Gwendolyn Boyd Moss has come back into the real estate industry again with FULL FORCE. Star of We Tv’s new reality tv series “ Selling It In The Atl,” Gwen talks being a new celebrity, a real estate mogul, and a mother raising a child with mental health concerns. Creator of a series of children’s books centered on the characteristics of children with special needs, Gwen is using her new platform in some of the best possible ways.
Tell us about the show,and your current role.
So basically it’s a reality show that highlights seven really diverse women in the real estate industry. We are all working different areas of town, some are investors, some work with athletes and entertainers. Where I come into play on Selling It In The Atl, I rejoined the real estate industry after three years not working due to a traumatic event. So since this is considered my return, they have labeled me the “come back “. I’ve pretty much been in the business longer than all of the other girls, Close to 16 years. They labeled me the ‘Grandma Gwen’ on the first episode. Haha! Of course I am not a grandma, but I am one of the more seasoned on the show, with a very high clientele.
How do you like being on Reality TV? Are there any negatives?
Well, obviously reality TV gets a bad rap. It was actually a friend of mine who is a part of reality TV that told me about the show, Sheree Whitfield who knew I was coming back into the business and thought it would be a great opportunity for me. I have been asked to do some other shows in the past but I have never been really sold on it because of the bad reputation reality TV shows for showing negativity all the time. What drew me to the show was showing women in a positive light, because I’m all about my business. I love Million Dollar Listing and HGTV, they are my guilty pleasure, so I thought if it was something like that it would be great. And now the show is sort of a mix between Million Dollar Listing and Married to Medicine. It is also a great platform for me. For me there is a lot I want to do as far as mental health because I do have a child with mental illness is. My oldest son Justin was diagnosed with Autism at age 3, and schizophrenia at age 14. So I thought this was a great opportunity for them to show the perspective of parents with children with disabilities. I’m excited to use this as an opportunity to promote my children’s books, my nonprofit organization, and my plans for mental health awareness in general.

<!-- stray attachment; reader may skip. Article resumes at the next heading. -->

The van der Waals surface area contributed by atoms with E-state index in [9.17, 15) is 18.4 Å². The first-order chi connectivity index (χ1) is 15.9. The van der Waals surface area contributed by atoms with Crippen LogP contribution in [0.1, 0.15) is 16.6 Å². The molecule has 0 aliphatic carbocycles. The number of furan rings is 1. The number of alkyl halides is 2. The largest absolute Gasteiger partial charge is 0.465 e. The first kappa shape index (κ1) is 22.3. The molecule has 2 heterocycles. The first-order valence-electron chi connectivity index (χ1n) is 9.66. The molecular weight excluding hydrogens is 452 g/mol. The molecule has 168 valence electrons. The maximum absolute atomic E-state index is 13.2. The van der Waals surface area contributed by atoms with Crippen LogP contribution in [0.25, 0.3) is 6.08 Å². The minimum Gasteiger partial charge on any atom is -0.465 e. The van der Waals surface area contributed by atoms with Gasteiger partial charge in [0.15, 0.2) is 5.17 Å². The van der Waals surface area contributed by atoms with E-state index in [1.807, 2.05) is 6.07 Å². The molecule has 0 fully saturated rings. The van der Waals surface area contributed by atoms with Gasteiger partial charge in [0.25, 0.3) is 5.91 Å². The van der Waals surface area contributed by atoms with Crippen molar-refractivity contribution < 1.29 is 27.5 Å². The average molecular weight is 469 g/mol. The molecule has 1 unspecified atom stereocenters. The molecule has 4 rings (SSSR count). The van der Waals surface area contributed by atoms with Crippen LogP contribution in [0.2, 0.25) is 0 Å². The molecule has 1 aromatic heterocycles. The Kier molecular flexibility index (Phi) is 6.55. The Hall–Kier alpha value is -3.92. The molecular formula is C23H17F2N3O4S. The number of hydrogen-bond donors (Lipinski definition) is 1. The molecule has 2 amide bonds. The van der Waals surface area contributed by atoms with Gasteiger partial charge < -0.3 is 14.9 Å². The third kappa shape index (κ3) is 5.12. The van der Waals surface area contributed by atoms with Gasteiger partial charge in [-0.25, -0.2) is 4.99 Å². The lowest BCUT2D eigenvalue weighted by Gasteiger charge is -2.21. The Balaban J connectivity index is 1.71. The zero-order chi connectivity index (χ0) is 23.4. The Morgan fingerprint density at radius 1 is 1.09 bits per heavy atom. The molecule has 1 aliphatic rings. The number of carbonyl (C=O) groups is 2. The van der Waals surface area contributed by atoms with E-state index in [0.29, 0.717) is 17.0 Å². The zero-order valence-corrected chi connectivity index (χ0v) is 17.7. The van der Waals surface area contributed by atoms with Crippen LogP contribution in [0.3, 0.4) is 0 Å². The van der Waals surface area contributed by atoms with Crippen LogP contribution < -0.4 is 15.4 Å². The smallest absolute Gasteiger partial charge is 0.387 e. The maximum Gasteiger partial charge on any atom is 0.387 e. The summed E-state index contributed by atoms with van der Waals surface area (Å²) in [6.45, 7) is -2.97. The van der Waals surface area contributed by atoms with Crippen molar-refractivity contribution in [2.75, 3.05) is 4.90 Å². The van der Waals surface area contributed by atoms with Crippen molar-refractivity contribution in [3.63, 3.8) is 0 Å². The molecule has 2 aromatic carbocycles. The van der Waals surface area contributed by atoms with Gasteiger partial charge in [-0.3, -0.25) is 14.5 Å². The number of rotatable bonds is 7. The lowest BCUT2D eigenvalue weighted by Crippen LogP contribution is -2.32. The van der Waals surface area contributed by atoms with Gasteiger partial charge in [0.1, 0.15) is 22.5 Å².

What advice do you have for parents raising children with mental health concerns?
For me the first and most important thing would be my faith and my relationship with God. I’m just a firm believer that if you had that, when your week he’ll make you strong. I know I could not have done this without my faith . Also, I would tell any parent, never let a diagnosis be a death to the dreams that you have for your child. I think that for most parents, We may get a diagnosis for our kids, and just crumble. As soon as you find out something is wrong with your child, every dream that you have for them seems to feel like it’s vanishing. You’ve got to try to keep trying, and rejoice and be glad in all of the things that they do. Maybe they won’t be the best person on the basketball team or they may not get the award for being the best math student, but it’s the small things. I always tell people he’s taught me more than I could’ve ever taught him because of his spirit. He never stays down, and he leaves his problems in the day before.
As a woman in the media, how do you feel about women’s roles in entertainment, good and bad?
I think that women have to understand their power. I was raised by a very stern grandmother that taught me about being poised, being real, and having a voice. I feel like to some degree we’ve gotten away from that. We have women thinking that we need to use other things to get attention, but once we realize the power that we have, women will continue to be the key to everything. I do believe that a boy needs his dad to be a man, but I do believe that we bring a nurturing aspect that really cultivates who they become. We even cultivate who they choose in a woman and how they treat their women. I always say it starts with us. Sigmund Freud says that trust vs. mistrust first comes from the woman, So I think that is a really big thing. That is why so many men in that having bad relationships with women down the line. Women have to recognize their power, and stop belittling themselves to be a part of what they believe society wants. I think there is a lot of dumbing down right now just to not be lost.
Do you find reality tv and real estate similar in anyway?
The two don’t go hand in hand. When people ask me how it feels to be a reality TV star, I still really don’t even know how to answer that because my reality is really genuinely just my real life. I am so glad that WETV allowed me to show it the way I want to show it and not get caught up in negativity. But I definitely think since the show has aired its been great for business. Reality TV is hard work and a lot of hours. I can’t really work my business while filming the show, so I’m like ‘y’all are messing with my business’. You’re filming and you’re working, so you have clients mad at you who can’t get what they need from you right away, so its kind of frustrating every now and then, but ask me that question again in a couple of months. Ha!